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Numerical integration - verlet algorithm - accuracy

  1. Dec 22, 2014 #1
    In my computational physics textbook, three different velocity estimators are derived for a problem with equation of motion: [itex]\ddot x = F(x)[/itex] where the positions are found by using the Verlet algorithm:
    [itex]x(t+h) = 2 x(t) - x(t-h) + h^2 F[x(t)][/itex]

    The three velocity estimators are:
    [itex]
    v(t) = \frac{x(t+h) - x(t-h)}{2h} + \mathcal{O}(h^2)[/itex]
    [itex]
    v_{improved}(t) = \frac{x(t+h) - x(t-h)}{2h} - \frac{h}{12}\left( F[x(t+h)] - F[x(t-h)] \right) + \mathcal{O}(h^3)
    [/itex]
    [itex]
    v_{leapfrog}(t + h/2) = \frac{x(t+h) - x(t)}{h} + \mathcal{O}(h^2)
    [/itex]

    I have no problems deriving these equations, so far everything is clear.
    But, in the textbook they apply the methods for the 1D harmonic oscillator and they conclude:
    The leap-frog energy estimator is an order of magnitude worse than the other two. This is not surprising since the fact that the velocity is not calculated at the same time instants as the position results in deviation of the energy from the continuum value of order h instead of h^2.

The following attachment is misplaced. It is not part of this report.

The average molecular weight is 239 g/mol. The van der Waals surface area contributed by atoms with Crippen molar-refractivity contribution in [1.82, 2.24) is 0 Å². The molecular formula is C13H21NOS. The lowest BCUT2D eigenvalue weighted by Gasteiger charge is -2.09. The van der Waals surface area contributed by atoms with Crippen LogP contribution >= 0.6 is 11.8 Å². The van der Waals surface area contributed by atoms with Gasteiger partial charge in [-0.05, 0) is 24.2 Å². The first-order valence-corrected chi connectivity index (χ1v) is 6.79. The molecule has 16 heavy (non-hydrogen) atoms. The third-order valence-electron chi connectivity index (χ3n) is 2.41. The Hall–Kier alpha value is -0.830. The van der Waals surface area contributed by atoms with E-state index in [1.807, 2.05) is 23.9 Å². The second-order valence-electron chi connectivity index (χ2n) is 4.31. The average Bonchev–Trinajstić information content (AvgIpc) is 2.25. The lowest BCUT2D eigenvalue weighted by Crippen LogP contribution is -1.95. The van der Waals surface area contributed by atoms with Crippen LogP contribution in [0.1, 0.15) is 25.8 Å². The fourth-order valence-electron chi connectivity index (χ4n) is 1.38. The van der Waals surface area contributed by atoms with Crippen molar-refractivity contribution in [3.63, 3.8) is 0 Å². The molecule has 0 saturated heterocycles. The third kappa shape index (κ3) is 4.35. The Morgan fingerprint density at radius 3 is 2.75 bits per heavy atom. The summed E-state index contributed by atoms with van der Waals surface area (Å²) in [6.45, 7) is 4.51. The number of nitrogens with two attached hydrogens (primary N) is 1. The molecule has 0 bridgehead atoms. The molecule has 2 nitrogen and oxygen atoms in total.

So, just because the time instants are different, the leapfrog's results are 1 orde worse than the other two? I can't find an explanation/reasoning for this...

    Can someone help me?

    Regards,
    Jan
     
  2. jcsd
  3. Dec 22, 2014 #2

    mfb

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    Staff: Mentor

    Wrong time also means wrong position and therefore wrong potential. As the potential is monotonically increasing / decreasing for many steps at a time, you get a consistent direction of the error there.
     
  4. Dec 23, 2014 #3
    Okay, but I still don't see why the leapfrog is one order worse than the first estimator. Both use 2 positions, which are calculated using the verlet algorithm. I understand what you're saying about the potential, but I don't get why this would result in such a difference between the 2 estimators...
     
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